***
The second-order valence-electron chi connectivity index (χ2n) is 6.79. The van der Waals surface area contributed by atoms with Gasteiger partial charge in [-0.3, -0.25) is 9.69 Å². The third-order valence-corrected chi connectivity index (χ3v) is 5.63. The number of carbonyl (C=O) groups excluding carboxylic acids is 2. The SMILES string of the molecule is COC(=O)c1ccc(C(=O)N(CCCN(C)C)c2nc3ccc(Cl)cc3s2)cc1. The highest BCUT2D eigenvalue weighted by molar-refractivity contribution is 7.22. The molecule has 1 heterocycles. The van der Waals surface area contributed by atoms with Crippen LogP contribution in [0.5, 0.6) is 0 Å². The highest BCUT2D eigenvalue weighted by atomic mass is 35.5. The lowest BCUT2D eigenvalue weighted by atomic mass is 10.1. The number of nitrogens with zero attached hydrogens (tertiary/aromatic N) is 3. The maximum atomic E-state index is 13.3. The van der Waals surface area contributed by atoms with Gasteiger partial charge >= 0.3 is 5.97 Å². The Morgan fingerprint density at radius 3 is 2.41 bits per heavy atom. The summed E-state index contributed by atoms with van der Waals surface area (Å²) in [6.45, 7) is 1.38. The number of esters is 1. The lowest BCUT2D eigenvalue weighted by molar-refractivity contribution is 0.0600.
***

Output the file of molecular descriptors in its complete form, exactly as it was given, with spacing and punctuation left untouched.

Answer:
The second-order valence-electron chi connectivity index (χ2n) is 6.79. The van der Waals surface area contributed by atoms with Gasteiger partial charge in [-0.3, -0.25) is 9.69 Å². The third-order valence-corrected chi connectivity index (χ3v) is 5.63. The number of carbonyl (C=O) groups excluding carboxylic acids is 2. The SMILES string of the molecule is COC(=O)c1ccc(C(=O)N(CCCN(C)C)c2nc3ccc(Cl)cc3s2)cc1. The highest BCUT2D eigenvalue weighted by molar-refractivity contribution is 7.22. The molecule has 1 heterocycles. The van der Waals surface area contributed by atoms with Crippen LogP contribution in [0.5, 0.6) is 0 Å². The highest BCUT2D eigenvalue weighted by atomic mass is 35.5. The lowest BCUT2D eigenvalue weighted by atomic mass is 10.1. The number of nitrogens with zero attached hydrogens (tertiary/aromatic N) is 3. The maximum atomic E-state index is 13.3. The van der Waals surface area contributed by atoms with Gasteiger partial charge >= 0.3 is 5.97 Å². The Morgan fingerprint density at radius 3 is 2.41 bits per heavy atom. The summed E-state index contributed by atoms with van der Waals surface area (Å²) in [6.45, 7) is 1.38. The number of esters is 1. The lowest BCUT2D eigenvalue weighted by molar-refractivity contribution is 0.0600.